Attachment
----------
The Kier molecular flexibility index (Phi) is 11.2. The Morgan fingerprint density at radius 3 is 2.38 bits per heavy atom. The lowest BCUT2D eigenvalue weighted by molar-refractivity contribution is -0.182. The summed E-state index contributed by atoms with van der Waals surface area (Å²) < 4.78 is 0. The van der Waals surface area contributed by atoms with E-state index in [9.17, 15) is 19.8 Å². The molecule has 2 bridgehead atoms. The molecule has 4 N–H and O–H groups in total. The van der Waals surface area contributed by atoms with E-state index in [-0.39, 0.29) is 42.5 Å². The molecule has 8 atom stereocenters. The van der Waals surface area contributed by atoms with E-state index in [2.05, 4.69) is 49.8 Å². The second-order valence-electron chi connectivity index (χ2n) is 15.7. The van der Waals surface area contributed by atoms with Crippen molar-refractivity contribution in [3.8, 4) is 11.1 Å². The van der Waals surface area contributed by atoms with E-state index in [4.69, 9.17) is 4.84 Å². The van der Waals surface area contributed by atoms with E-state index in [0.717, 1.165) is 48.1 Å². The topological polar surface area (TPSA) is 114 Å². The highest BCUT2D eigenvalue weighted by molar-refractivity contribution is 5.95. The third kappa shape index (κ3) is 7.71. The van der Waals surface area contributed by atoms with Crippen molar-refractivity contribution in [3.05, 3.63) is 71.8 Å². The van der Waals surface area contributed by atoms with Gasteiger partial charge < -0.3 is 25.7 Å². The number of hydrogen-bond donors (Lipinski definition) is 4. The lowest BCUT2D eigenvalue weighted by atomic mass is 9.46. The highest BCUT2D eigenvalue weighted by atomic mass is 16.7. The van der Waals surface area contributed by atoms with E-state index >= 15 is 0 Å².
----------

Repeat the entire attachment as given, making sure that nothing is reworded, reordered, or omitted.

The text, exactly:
The Kier molecular flexibility index (Phi) is 11.2. The Morgan fingerprint density at radius 3 is 2.38 bits per heavy atom. The lowest BCUT2D eigenvalue weighted by molar-refractivity contribution is -0.182. The summed E-state index contributed by atoms with van der Waals surface area (Å²) < 4.78 is 0. The van der Waals surface area contributed by atoms with E-state index in [9.17, 15) is 19.8 Å². The molecule has 2 bridgehead atoms. The molecule has 4 N–H and O–H groups in total. The van der Waals surface area contributed by atoms with E-state index in [-0.39, 0.29) is 42.5 Å². The molecule has 8 atom stereocenters. The van der Waals surface area contributed by atoms with E-state index in [2.05, 4.69) is 49.8 Å². The second-order valence-electron chi connectivity index (χ2n) is 15.7. The van der Waals surface area contributed by atoms with Crippen molar-refractivity contribution in [3.8, 4) is 11.1 Å². The van der Waals surface area contributed by atoms with E-state index in [4.69, 9.17) is 4.84 Å². The van der Waals surface area contributed by atoms with E-state index in [0.717, 1.165) is 48.1 Å². The topological polar surface area (TPSA) is 114 Å². The highest BCUT2D eigenvalue weighted by molar-refractivity contribution is 5.95. The third kappa shape index (κ3) is 7.71. The van der Waals surface area contributed by atoms with Crippen molar-refractivity contribution in [3.05, 3.63) is 71.8 Å². The van der Waals surface area contributed by atoms with Gasteiger partial charge < -0.3 is 25.7 Å². The number of hydrogen-bond donors (Lipinski definition) is 4. The lowest BCUT2D eigenvalue weighted by atomic mass is 9.46. The highest BCUT2D eigenvalue weighted by atomic mass is 16.7. The van der Waals surface area contributed by atoms with E-state index >= 15 is 0 Å².